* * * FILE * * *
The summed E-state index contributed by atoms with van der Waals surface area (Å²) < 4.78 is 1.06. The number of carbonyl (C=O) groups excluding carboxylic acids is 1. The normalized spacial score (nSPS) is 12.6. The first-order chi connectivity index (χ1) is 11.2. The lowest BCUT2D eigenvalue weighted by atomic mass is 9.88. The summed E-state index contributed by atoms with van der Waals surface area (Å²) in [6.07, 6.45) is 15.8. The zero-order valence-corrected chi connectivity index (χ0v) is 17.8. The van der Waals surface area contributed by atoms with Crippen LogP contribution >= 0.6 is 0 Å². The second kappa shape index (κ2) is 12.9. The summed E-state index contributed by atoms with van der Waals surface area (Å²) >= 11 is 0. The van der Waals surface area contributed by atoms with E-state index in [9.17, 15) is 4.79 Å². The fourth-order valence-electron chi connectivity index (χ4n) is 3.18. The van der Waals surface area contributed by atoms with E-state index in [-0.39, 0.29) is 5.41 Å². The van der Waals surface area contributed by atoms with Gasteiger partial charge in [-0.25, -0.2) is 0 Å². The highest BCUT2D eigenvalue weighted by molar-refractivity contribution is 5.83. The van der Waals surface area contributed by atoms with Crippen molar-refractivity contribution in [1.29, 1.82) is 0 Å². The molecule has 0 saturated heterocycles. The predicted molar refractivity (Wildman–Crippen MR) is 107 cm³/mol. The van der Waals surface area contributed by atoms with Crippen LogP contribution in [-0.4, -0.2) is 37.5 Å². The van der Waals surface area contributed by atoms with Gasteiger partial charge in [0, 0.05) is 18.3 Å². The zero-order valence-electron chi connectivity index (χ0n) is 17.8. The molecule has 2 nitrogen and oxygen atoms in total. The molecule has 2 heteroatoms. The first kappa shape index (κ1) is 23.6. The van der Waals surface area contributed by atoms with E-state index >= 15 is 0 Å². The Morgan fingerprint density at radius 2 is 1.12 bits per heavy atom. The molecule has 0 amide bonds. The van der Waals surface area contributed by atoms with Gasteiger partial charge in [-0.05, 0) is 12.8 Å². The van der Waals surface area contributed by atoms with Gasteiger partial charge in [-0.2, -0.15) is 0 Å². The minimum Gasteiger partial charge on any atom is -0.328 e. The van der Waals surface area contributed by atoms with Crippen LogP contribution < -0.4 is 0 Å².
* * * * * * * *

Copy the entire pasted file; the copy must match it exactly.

The summed E-state index contributed by atoms with van der Waals surface area (Å²) < 4.78 is 1.06. The number of carbonyl (C=O) groups excluding carboxylic acids is 1. The normalized spacial score (nSPS) is 12.6. The first-order chi connectivity index (χ1) is 11.2. The lowest BCUT2D eigenvalue weighted by atomic mass is 9.88. The summed E-state index contributed by atoms with van der Waals surface area (Å²) in [6.07, 6.45) is 15.8. The zero-order valence-corrected chi connectivity index (χ0v) is 17.8. The van der Waals surface area contributed by atoms with Crippen LogP contribution >= 0.6 is 0 Å². The second kappa shape index (κ2) is 12.9. The summed E-state index contributed by atoms with van der Waals surface area (Å²) >= 11 is 0. The van der Waals surface area contributed by atoms with E-state index in [9.17, 15) is 4.79 Å². The fourth-order valence-electron chi connectivity index (χ4n) is 3.18. The van der Waals surface area contributed by atoms with E-state index in [-0.39, 0.29) is 5.41 Å². The van der Waals surface area contributed by atoms with Gasteiger partial charge in [-0.25, -0.2) is 0 Å². The highest BCUT2D eigenvalue weighted by molar-refractivity contribution is 5.83. The van der Waals surface area contributed by atoms with Crippen molar-refractivity contribution in [1.29, 1.82) is 0 Å². The molecule has 0 saturated heterocycles. The predicted molar refractivity (Wildman–Crippen MR) is 107 cm³/mol. The van der Waals surface area contributed by atoms with Crippen LogP contribution in [-0.4, -0.2) is 37.5 Å². The van der Waals surface area contributed by atoms with Gasteiger partial charge in [0, 0.05) is 18.3 Å². The zero-order valence-electron chi connectivity index (χ0n) is 17.8. The molecule has 2 nitrogen and oxygen atoms in total. The molecule has 2 heteroatoms. The first kappa shape index (κ1) is 23.6. The van der Waals surface area contributed by atoms with E-state index >= 15 is 0 Å². The Morgan fingerprint density at radius 2 is 1.12 bits per heavy atom. The molecule has 0 amide bonds. The van der Waals surface area contributed by atoms with Gasteiger partial charge in [-0.05, 0) is 12.8 Å². The van der Waals surface area contributed by atoms with Gasteiger partial charge in [-0.2, -0.15) is 0 Å². The minimum Gasteiger partial charge on any atom is -0.328 e. The van der Waals surface area contributed by atoms with Crippen LogP contribution < -0.4 is 0 Å².